The Parirenyatwa Group of Hospital Opportunistic Infections clinic which is also an AIDS Health Foundation Centre of Excellence as of June 2022 had 5 620 clients with the majority being females while the pediatric ward had about 400, inversely seeing males being many.
By Kudakwashe Pembere
This was revealed during a media tour of the facility on Thursday.
Addressing the press, Dr Pascal Shambira who heads this centre of excellence said their cohort comprised of the first, second and third line regimens of ART.
“So how many patients do we see in this clinic. Our Cohort summary as of June 2022, we had 5 630 patients, the majority are female who are 3 320 and males are 2310. Most of our patients are on First line ART we had 4 439 and 1 100 are on second line and 91 patients are on 3rd line ART,” he said.
He also said they exceeded the 95 percent yardstick for HIV viral suppression.
“Our goal for providing patients Living with HIV is for them to lead a life that is normal and it is now possible because of antiretroviral therapy. The medications that we use of the side effects are not as common as before although they still occur. The benchmark on monitoring how well they are doing is the viral load. And the WHO is for those on ART to have at least 95 percent viral load suppression. That is when we do the tests, the expected results should be zero or the target should not be detectable. So our viral load suppression at this clinic is 96 percent which means we are actually exceeding the target. So, we would like to think we are doing well in terms of patient outcome although there is room for more improvement,” Dr Shambira said.
He explained why people end up on second- and third-line treatment regimens citing factors such as poor adherence, ART mal-absorption, and drug to drug interaction.
Dr Shambira said suboptimal adherence occurs when clients start defaulting their medication with malabsorption being due to chronic which interferes with ART absorption, and drug-to-drug interaction which occurs people are on TB treatment such as Rifampicin.
“Once a patient gets a resistant mutation, their viral load will start to increase. That we call virological failure. After virological failure, their immunity starts to be affected reflected by a falling CD4 count. And later, they can start to have clinical manifestations which we call clinical failure.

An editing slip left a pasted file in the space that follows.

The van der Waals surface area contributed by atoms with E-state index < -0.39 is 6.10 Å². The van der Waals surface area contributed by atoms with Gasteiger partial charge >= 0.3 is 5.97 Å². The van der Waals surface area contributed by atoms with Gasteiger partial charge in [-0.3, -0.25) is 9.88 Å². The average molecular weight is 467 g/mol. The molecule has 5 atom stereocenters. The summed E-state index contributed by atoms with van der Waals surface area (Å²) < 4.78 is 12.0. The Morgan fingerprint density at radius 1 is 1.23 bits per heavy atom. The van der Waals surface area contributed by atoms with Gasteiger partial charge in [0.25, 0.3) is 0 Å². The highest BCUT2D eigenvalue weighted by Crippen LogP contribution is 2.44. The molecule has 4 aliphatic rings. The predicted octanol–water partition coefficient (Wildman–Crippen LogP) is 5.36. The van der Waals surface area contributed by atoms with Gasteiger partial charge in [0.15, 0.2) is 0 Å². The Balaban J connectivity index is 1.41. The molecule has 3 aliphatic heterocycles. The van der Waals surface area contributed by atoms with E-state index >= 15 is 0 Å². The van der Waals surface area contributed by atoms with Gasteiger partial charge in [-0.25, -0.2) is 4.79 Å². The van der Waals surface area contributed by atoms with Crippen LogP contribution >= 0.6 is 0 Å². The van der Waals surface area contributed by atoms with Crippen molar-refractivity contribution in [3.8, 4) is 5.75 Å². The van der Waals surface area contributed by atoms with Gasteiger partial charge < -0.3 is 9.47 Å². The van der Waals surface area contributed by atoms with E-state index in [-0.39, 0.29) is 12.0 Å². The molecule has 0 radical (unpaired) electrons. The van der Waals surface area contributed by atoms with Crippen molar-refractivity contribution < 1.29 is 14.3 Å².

“So it happens in stages, virological failure, immunological failure and clinical failure. That is why it is important as I said before the gold standard to monitor is Viral Load so that we manage to diagnose this early enough before they actually fall sick.
“So, we mentioned suboptimal adherence, malabsorption, drug-to-drug interaction but sometimes it can happen that someone who has a high viral load and has a resistant type of virus can actually transmit it to an HIV negative person.
“We call that transmitted drug resistant virus and they might not respond to drugs which are used as first line drugs because they were infected by a virus that is already resistant to the first line medication,” he said.
For children between the ages of zero and 13 years, Dr Dr Tariro Chuma-Mutize stated in their cohort, they witnessed an 85 percent viral load suppression rate.
“The pediatric consultation room is where we see children living with HIV. We manage them from the time they get their diagnosis to where we initiate them on antiretroviral medication and where we follow them up until they become adolescents and they transition to the adolescent clinic until they become adults. So, our current cohort is about 400 children and about 280 are boys and the remainder are girls.
“We are doing fairly OK. We are doing pretty well in terms of them being managed on antiretroviral medication. I think we have what we call a viral load suppression of about 85 percent. So that is pretty remarkable,” she said.
Dr Chuma-Mutize added, “So, children are a special population because they depend on caregivers for medication. So, they are really a population that needs a lot of psychosocial support. Otherwise, so far, we are happy with what the parents are doing with the services that we are rendering and the progress that we have.”
AHF is also supporting other facilities like Glen View Polyclinic and Sally Mugabe Central Hospital in Harare in the provision of HIV services.